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Samsung Galaxy Note 4 vs. Galaxy Note 3


September 4, 2014

Gizmag compares the features and specs of the new Samsung Galaxy Note 4 (left) with last year's Galaxy Note 3

Gizmag compares the features and specs of the new Samsung Galaxy Note 4 (left) with last year's Galaxy Note 3

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This week Samsung revealed the latest version of the world's most popular phablet, the Galaxy Note. Is it worth the upgrade over last year's model? Let Gizmag lend a hand, as we compare the features and specs of the Galaxy Note 4 and Note 3.


Not much of a difference in size – or appearance, for that matter. The new model is just a hair longer and thicker.


The Galaxy Note 4 is also about 5 percent heavier than the Note 3. This is similar to what we saw with the Galaxy S5, as it too was a bit heavier than its predecessor.


Samsung didn't push this point very hard at its launch event, but the Galaxy Note 4 has a metallic frame wrapping around its edge. Though that might not sound like a big deal, it is a step in the "premium" direction, for a company that's known for its long-term love affair with plastic.


We're looking at four color options for the Note 4.

Display (size)

No differences here, as we're looking at the first member of the Galaxy Note family that doesn't build on the screen size of its predecessors.

With rival phablets moving into the 6-in range within the last year or two, I find this a little surprising. But on the other hand, you could argue that it's a step in the direction of improved experience taking precedence over a bigger, faster, more! mentality.

Display (resolution)

The Note 4's screen does pack in 78 percent more pixels. Though I enjoyed the Quad HD display on the LG G3, I don't think the difference between Quad HD and 1080p is as pronounced in experience as it is on paper.

Unlike the G3, though, the Note 4's Quad HD display uses Super AMOLED technology. It tends to produce richer colors and greater contrast than IPS LCDs.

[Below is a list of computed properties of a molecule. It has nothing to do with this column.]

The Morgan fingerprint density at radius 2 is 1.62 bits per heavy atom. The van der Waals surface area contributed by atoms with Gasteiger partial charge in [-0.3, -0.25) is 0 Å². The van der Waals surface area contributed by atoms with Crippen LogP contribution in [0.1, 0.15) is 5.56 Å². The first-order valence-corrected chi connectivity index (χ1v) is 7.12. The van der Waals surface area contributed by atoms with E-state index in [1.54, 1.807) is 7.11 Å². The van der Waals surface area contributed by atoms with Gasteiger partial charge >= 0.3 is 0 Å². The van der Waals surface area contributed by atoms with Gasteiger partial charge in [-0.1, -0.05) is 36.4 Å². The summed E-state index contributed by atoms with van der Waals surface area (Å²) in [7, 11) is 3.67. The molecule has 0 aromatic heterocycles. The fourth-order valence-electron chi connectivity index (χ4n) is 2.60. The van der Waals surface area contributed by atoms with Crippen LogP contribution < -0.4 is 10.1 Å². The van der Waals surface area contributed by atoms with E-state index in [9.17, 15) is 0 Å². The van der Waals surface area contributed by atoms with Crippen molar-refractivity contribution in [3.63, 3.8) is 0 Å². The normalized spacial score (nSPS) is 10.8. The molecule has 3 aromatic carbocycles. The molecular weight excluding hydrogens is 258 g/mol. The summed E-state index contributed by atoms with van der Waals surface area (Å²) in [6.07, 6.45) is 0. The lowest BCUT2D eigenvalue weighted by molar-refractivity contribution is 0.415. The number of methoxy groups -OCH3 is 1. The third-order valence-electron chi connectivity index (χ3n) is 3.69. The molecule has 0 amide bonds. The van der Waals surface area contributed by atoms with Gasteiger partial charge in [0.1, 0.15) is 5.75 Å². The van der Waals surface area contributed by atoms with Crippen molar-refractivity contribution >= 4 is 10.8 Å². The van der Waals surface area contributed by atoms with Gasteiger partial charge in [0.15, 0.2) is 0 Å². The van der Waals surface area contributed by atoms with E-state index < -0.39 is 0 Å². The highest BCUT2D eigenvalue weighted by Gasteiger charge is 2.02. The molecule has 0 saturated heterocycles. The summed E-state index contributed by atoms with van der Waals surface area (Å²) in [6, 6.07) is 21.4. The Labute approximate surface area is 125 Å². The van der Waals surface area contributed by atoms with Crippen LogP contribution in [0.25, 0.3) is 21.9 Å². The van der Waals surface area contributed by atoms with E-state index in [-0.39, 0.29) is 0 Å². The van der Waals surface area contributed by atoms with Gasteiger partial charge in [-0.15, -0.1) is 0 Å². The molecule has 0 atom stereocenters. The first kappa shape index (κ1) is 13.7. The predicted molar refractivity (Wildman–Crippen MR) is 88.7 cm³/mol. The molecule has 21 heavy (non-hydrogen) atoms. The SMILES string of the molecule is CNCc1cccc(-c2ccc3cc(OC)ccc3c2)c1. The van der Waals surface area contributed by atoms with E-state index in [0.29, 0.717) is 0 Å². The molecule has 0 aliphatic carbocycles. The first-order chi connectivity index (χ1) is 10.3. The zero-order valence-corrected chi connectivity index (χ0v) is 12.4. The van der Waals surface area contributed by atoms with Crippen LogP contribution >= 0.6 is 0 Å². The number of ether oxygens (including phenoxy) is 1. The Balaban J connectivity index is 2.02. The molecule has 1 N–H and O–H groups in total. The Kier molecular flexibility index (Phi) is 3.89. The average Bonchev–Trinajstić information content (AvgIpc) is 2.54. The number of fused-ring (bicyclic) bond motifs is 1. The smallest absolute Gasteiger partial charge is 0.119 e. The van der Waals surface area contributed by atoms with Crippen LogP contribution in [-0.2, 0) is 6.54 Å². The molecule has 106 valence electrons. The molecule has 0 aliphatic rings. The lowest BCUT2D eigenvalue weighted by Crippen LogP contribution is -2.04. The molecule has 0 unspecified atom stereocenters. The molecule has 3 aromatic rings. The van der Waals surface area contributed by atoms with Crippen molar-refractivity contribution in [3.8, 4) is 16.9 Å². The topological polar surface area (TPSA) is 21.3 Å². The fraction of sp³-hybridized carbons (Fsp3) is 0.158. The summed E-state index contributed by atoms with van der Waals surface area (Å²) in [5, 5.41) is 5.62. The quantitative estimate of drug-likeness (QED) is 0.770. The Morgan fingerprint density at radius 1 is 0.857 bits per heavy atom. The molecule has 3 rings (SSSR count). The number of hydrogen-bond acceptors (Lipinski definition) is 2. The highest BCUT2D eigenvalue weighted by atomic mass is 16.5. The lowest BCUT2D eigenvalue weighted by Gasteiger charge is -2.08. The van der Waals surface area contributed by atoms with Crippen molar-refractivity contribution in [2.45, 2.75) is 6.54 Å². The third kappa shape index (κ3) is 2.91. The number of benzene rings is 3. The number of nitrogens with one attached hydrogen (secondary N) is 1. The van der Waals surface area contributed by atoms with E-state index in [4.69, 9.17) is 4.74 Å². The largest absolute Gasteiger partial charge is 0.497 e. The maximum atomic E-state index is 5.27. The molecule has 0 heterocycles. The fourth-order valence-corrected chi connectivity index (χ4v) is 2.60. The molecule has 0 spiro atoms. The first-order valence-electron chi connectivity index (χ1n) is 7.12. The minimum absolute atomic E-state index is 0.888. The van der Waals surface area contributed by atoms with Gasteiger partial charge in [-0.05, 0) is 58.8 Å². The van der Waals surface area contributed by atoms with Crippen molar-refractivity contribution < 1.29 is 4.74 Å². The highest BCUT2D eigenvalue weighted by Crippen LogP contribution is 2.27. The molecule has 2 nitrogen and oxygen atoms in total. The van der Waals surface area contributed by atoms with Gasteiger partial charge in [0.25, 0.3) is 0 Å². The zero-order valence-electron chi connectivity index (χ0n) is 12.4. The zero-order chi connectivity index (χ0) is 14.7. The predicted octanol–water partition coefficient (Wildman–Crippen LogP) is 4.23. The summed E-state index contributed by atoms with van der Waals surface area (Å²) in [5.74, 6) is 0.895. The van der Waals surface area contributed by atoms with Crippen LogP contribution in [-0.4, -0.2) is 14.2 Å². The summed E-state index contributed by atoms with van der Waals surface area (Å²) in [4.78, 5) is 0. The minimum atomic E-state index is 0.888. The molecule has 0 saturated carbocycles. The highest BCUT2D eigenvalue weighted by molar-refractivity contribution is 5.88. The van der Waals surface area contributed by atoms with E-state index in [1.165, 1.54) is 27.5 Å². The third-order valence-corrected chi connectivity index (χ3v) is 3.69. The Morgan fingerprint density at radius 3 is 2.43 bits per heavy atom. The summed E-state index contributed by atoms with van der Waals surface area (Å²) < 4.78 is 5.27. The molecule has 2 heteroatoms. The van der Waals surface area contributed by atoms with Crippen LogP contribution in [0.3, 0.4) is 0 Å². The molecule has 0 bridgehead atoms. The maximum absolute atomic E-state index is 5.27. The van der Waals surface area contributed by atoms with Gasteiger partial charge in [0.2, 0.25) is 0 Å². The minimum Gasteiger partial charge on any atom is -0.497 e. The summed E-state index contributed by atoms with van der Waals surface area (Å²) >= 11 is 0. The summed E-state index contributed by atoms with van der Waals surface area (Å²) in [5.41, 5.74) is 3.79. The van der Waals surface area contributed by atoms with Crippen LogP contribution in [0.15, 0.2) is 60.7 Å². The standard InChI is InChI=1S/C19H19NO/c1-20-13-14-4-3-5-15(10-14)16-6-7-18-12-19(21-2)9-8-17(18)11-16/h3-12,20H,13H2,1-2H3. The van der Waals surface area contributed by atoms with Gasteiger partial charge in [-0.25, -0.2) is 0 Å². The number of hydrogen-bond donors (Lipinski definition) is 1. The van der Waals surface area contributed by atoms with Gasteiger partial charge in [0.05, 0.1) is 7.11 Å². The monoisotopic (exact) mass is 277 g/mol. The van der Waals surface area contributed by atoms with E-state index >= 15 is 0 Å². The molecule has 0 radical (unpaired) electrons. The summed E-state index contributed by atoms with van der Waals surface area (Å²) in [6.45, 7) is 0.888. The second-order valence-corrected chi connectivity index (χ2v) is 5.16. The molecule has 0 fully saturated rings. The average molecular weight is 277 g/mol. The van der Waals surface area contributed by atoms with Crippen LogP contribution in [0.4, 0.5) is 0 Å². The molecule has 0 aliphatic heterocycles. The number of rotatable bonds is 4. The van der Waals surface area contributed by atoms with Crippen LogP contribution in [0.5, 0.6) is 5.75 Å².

Capacitive (below screen) buttons

In addition to the physical home button, each device has two capacitive buttons sitting below its screen. The Note 4 joins other recent Samsung devices in switching from the menu key to a recent apps key.

With the Note 4, Samsung's unique multitasking features are now tied to the recent apps button (as well as gestures). We saw some demos of this at the launch event, but will need some more time with the device to fully grasp the changes there.


The S Pen (stylus) in the Galaxy Note 4 has some upgrades in tow, including double the pressure sensitivity of the Note 3.

Fingerprint sensor

Like the Galaxy S5, the Note 4 adds a fingerprint scanner (also swipe-based), for some extra security and convenience.

Heart rate monitor

Here's another sensor making the leap from the GS5, as the Note 4 has a pulse monitor on its backside.

Water resistance

The Note 4 doesn't, however, take on the Galaxy S5's water resistance.


The Note 4's camera has a higher resolution, as well as a few goodies thrown in. The front-facing camera, with an f/1.9 lens, also shoots with a wider angle (for capturing those group selfies). And if your group is really big, then there's even a panorama mode for front-facing shots.


Another upgrade in the Note 4 is the Optical Image Stabilization thrown into the rear camera.


Samsung reps tell me that the Note 4 will have longer battery life than the Note 3, but we'll need to wait for some hands-on testing to see if that holds water.

Ultra Power Saving Mode

Samsung's innovative Ultra Power Saving Mode, which limits available processes to turn a tiny bit of juice into a lot of uptime, makes the jump from the Galaxy S5 to the Note 4.

Fast charging

When it is time to charge, the Note 4 has a new Fast Charging feature that, according to Samsung, can juice your battery from 0 to 50 percent in "about 30 minutes."


Both phablets have IR blasters, so you can use your Galaxy Note as a universal remote control (for things like your TV or cable/satellite box).


Samsung's US press materials only list a 32 GB model for the Note 4, but it looks like the company will indeed be releasing a 64 GB option – at least in some markets.